Focus is about unlocking our creative potential. Deep work begins when we’re immersed in something challenging. And it's often where we master our craft and produce work of real value, the stuff we’re proud of that brings us back to the job.
But the typical workplace promotes context-switching and drains this healthy cognitive function.
Context switching happens when you move quickly from one task to the next, but it comes as an interruption. This can be person-based, like a co-worker pinging you for an update they need right now, or app-based, where you have to switch from a project-management tool to a goals spreadsheet in order to get all the information you need.
In a study run by Qatalog and Cornell University, 45% of survey respondents said context switching makes them less productive, and 43% said it is very tiring to constantly switch between tools and communications channels.
Focus is needed for creativity. And focus looks different for everyone. For me, I like to have my headphones in, window open, and everything on do not disturb. That’s when I can truly achieve that “flow” or deep work state.
At work, I’ve been able to communicate this with my team. And as a company, we’ve communicated a few working model pillars that enable everyone to find their focus — starting with flexibility.
Flexibility is needed for focus
When each team member is equipped for flexibility, they have the freedom to pursue their focus.
Deep work has become less and less easy to find in the maze of tasks and apps we’ve adopted. Because I have the freedom to arrange my workload and schedule in a way that prioritizes my deep work, I don’t have to restrict my creativity. And as a designer, that is absolutely necessary to get my job done well.
Focus can be hard to measure. You understand when it cannot be achieved, which looks like an interruption and feels like jogging up a never-ending hill, but it can be hard to showcase the value of focus until a project reaches completion.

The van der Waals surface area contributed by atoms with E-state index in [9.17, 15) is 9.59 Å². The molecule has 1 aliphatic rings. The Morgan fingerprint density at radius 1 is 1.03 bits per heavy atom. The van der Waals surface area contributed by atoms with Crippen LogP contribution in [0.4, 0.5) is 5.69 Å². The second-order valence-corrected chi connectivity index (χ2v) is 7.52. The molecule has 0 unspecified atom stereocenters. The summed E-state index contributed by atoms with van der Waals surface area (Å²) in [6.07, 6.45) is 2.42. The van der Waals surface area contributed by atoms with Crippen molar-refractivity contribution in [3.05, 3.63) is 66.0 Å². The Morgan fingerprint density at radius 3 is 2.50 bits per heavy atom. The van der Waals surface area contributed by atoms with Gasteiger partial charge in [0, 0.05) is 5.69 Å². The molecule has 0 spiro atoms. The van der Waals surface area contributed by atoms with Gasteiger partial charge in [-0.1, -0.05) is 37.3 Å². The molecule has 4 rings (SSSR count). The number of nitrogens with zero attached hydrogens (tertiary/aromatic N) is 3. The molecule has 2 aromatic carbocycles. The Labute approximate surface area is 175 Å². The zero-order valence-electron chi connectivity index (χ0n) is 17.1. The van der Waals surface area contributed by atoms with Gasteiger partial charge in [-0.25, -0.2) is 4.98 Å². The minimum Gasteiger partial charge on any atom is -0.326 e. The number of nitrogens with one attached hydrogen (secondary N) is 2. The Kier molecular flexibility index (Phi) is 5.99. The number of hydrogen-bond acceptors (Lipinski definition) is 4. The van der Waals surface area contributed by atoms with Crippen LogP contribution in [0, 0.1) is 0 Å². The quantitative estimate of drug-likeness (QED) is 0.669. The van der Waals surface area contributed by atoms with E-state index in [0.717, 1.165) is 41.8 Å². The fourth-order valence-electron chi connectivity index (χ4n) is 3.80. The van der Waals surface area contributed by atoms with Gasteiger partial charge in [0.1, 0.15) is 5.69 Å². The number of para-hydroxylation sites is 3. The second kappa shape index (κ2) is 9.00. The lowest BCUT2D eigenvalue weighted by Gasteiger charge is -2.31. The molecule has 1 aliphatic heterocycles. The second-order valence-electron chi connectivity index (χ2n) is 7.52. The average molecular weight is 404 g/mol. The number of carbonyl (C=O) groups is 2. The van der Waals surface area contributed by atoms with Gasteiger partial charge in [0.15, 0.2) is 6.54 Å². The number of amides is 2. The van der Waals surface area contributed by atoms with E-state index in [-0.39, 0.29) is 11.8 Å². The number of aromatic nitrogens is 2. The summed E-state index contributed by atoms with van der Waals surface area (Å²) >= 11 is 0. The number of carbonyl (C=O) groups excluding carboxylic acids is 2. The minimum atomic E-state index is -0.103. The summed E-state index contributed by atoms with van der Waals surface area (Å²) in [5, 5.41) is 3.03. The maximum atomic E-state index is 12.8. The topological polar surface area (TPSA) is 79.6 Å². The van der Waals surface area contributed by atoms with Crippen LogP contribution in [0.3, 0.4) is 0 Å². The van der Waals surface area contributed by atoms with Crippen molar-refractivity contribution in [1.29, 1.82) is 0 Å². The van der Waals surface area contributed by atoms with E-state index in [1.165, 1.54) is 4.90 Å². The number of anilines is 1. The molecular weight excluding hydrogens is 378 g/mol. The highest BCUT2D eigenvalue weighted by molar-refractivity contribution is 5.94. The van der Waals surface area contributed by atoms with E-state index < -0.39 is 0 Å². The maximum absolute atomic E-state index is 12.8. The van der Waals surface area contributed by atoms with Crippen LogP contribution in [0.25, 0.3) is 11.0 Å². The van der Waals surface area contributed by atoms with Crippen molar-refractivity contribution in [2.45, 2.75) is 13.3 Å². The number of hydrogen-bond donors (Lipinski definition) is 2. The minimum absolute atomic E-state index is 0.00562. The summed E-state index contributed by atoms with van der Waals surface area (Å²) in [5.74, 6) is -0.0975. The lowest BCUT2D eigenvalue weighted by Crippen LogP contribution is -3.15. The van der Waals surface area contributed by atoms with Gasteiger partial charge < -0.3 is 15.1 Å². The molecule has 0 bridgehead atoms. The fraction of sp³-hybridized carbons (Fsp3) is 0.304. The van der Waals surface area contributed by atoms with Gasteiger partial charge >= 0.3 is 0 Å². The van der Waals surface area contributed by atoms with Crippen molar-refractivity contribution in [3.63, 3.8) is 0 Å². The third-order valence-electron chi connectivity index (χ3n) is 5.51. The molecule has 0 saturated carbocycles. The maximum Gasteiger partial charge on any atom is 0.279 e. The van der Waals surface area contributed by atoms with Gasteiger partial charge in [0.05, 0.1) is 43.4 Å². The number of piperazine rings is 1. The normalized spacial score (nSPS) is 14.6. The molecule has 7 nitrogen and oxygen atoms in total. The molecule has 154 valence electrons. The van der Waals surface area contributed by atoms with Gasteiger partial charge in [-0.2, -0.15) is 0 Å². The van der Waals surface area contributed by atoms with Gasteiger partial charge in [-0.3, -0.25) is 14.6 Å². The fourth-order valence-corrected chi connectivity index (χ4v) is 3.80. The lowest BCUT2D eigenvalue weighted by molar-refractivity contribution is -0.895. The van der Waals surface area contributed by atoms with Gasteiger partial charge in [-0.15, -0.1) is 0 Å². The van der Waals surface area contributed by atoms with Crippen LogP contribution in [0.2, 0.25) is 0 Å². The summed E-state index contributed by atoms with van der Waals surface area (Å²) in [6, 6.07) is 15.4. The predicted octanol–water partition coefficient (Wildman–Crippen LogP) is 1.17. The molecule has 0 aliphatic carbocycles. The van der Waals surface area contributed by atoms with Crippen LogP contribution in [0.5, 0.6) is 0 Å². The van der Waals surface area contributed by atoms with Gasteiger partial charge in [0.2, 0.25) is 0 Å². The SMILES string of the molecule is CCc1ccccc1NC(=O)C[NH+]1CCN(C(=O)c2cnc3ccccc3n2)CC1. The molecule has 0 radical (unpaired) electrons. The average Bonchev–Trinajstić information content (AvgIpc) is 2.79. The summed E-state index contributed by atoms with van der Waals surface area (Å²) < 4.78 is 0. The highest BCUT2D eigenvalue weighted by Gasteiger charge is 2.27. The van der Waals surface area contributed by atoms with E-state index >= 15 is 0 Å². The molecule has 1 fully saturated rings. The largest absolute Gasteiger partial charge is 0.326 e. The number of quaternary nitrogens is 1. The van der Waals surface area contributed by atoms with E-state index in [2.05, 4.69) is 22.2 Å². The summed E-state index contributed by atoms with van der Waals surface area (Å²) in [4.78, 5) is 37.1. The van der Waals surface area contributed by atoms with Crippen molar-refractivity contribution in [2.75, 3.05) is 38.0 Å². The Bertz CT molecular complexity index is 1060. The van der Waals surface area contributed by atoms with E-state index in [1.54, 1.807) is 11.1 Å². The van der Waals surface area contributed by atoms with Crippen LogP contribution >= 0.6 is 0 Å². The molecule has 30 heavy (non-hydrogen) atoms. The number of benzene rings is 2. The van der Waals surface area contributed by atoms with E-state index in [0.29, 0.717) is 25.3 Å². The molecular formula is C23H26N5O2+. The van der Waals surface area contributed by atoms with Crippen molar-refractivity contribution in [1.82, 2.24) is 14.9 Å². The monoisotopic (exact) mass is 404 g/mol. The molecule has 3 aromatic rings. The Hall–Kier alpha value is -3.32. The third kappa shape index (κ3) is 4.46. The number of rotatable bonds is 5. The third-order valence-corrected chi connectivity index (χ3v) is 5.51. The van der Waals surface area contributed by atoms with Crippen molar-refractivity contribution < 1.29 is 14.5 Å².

However, flexibility is easily measured through team autonomy. In getting to know your team, you’ll very quickly understand if you are trusted enough to get your work done autonomously or not.
Granted, to have healthy autonomy you need enough intrinsic motivation to take initiative on your own. You need resources that help you independently analyze, evaluate, and strategize. You must adopt self-management methods that enable you to adapt to changes and manage their impacts. All of this is made easier with a work hub.
Operate autonomously with trust
When I was starting out in this industry as a designer at Wise, I had a team and managers that fully encouraged me to build my design skills, but they also taught me how to manage my time in a corporate setting and the importance of saying no.
Becoming a designer for a fast-moving startup can be quite overwhelming. There are a lot of different projects that you’re pulled into at once, and everyone wants their deliverables to be ready yesterday. Plus, when you’re building a brand, you need to set aside creative time to make sure your brand system stays aligned with company direction and your creatives are growing at the same pace you are.